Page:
Below culture is subculture, and below subculture is sub-subculture. But what about that mysterious, inscrutable hmmmm… lurking even further below? That unshakable sense that something is a little off, not quite right, in terms of our skewing morals and the very nature of our perception of the universe?
The further we stray from basic human values, the more damage we do to consensus reality; the deeper we burrow into individual identity, the further we depart from objective truth. Through these tears in the fabric of default reality, weirdness is seeping through. This convolution is neither good or bad, nor is it fact. It’s a feeling.
Anecdotally speaking, interest in the occult is at an all-time high—just ask Bri Luna, aka the Hoodwitch, Seattle’s Internet-famous purveyor of ancestrally divined esoteric insight, whose tagline is “everyday magic for the modern mystic.” Or check out the social-media node known as Liminal Seattle, “a map of the strange, wonderful, unusual and unexpected” launched earlier this year. One could even point to deep-state conspiracy theories like QAnon as an embrace of the supernatural.
Into this fog of the counterfactual arrives Look Up Fest, a brand-new confab of music, visual art, good beer and strange vibes. This Sunday, at Machine House Brewery, seven bands of a particular mind-bending bent will take the stage over the course of several hours, illuminated by hi-def projections and interspersed by readings from the Liminal Seattle archives. The festival shares its name and point of origin with Look Up Records, a label launched last year by Seattle musician Bill Darksoft. With its cute/slick UFO logo and fuzzy focus on “high strangeness,” the label and the festival couldn’t be more of the moment.
“There’s a lot of inspiration in the paranormal in the Pacific Northwest. So many people have been inspired by Twin Peaks, X-Files, this strange mood,” Darksoft says. “There are a lot of groups referencing it, if only slightly—bands, artists, musicians—in the general dreamy psychedelic vibe. It’s out there and I’ve wanted to unite that and form a community around a new sound.”
With bedroom-pop headliner Hibou and support from elfin-voiced singer-songwriter Whitney Ballen, radio-ready indie-pop quartet Headwaves and more, including Darksoft’s own band Close Encounter, the lineup doesn’t offer the kind of traditional, liquid light show, “In a Gadda Da Vida”-style psychedelia one might expect of “a paranormal music festival.” This is a new version of head music, one that deals more with inner anxiety (read: opioid-induced, technologically enhanced paranoia?) than the lysergic realization of universal oneness. Darksoft describes the music as “more dreamy, more thought-provoking” than traditional unabashed psych rock. Still, pinning down a common thread among Look Up’s lineup is difficult, even for Darksoft.
“It has to do with taking a critical look at digital communication and how people are connected now in this hyper-realized world,” he says. “That’s the best I can do. There’s a trend with this interest in the occult and people want something new in their lives that’s different from the mundane and I wanna explore that, and tell people that’s beautiful and it’s OK to feel that way. To encourage interesting ideas, to communicate through sound.”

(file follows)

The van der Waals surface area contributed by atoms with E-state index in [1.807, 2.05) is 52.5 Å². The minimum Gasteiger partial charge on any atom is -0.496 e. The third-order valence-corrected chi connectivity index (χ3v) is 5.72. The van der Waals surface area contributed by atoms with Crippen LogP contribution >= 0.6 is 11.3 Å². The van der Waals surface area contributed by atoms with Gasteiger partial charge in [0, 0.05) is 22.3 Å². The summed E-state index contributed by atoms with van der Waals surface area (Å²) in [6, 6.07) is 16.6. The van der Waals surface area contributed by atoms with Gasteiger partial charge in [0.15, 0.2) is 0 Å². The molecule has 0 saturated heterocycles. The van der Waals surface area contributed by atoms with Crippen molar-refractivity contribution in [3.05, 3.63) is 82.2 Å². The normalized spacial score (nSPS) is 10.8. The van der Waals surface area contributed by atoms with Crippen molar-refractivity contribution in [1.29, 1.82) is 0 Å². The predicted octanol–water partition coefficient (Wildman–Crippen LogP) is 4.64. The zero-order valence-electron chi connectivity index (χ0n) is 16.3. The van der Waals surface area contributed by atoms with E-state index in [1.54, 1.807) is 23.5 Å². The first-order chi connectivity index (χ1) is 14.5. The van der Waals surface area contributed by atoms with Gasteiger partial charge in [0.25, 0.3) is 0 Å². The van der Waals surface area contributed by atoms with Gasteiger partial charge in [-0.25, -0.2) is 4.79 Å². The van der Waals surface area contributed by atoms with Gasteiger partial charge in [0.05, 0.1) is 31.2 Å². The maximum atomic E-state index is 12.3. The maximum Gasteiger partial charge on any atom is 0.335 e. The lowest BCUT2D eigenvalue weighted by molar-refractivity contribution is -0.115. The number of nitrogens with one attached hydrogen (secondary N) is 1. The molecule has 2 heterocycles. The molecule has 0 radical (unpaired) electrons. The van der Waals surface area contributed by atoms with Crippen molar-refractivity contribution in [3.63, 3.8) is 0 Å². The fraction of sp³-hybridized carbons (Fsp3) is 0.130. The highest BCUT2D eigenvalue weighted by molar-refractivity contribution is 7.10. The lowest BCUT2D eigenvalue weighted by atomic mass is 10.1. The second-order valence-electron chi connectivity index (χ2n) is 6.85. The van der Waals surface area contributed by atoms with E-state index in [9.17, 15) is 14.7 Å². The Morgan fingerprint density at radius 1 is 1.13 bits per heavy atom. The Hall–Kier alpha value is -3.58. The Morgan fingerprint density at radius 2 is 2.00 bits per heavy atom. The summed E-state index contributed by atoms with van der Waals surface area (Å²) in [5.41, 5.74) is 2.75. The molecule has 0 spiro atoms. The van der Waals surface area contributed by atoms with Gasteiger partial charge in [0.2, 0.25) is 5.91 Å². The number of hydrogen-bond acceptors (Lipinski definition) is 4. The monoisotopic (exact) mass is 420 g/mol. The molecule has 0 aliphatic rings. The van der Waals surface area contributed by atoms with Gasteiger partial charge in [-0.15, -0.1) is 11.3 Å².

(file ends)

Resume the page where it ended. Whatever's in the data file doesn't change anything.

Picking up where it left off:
To further the outre vibe, Look Up will involve atmospheric light and sound elements, Instax cameras for people to use, a Theremin to experiment with. Liminal Seattle will have a booth for people to share their encounters, “giving people a reason to stick around and feel more involved,” he says. Which speaks to a larger theme that Look Up slots into: Among the modern proliferations of the paranormal, some are studied, disciplined and serious while others are more playful, intuitive and dilettantish. But they all seem to embrace the softer, more user-friendly side of the paranormal, as if the unknown is a playground and belief is a swing set to enjoy—or walk away from—at will.
It’s a nebulous conceit, Darksoft admits. One purpose of Look Up Fest is to try to coalesce it and establish a community around it.
“Pulling from the artists involved that night, that’s gonna be the general mood and maybe defining point,” he says. “For something this new, it’s hard to nail down the exact pulse. I wanna keep going and see where it leads.”
Perhaps it leads to a better world in a very real sense. I mention the famous Yippie attempt to levitate the Pentagon during the 1967 March on Washington—the first major instance of countercultural collective action merging with acid-induced weirdo activism with an explicit political goal. In that case, it was to stop the war in Vietnam; historians consider the stunt a certified turning point. Darksoft is open to the idea of a higher purpose.
“There’s a lot of room for public good,” he says. “We’ll have to do some soul searching to realize what that is. I like having a brand that’s displaced from the hardship and stress people are feeling with whatever political schematic is in place. Offering people a way to escape, if only briefly, is important. But it’s new. We’re keeping an open mind.”
Look Up Fest happens Sunday, Sept. 9 at Machine House Brewery featuring Hibou, Whitney Ballen, Close Encounters, Sleeping Lessons, Shimmertraps, Sea Salt and SWYM, with readings by Liminal Seattle, Soundscapes by Sam Peterson and video projections by Blazinspace.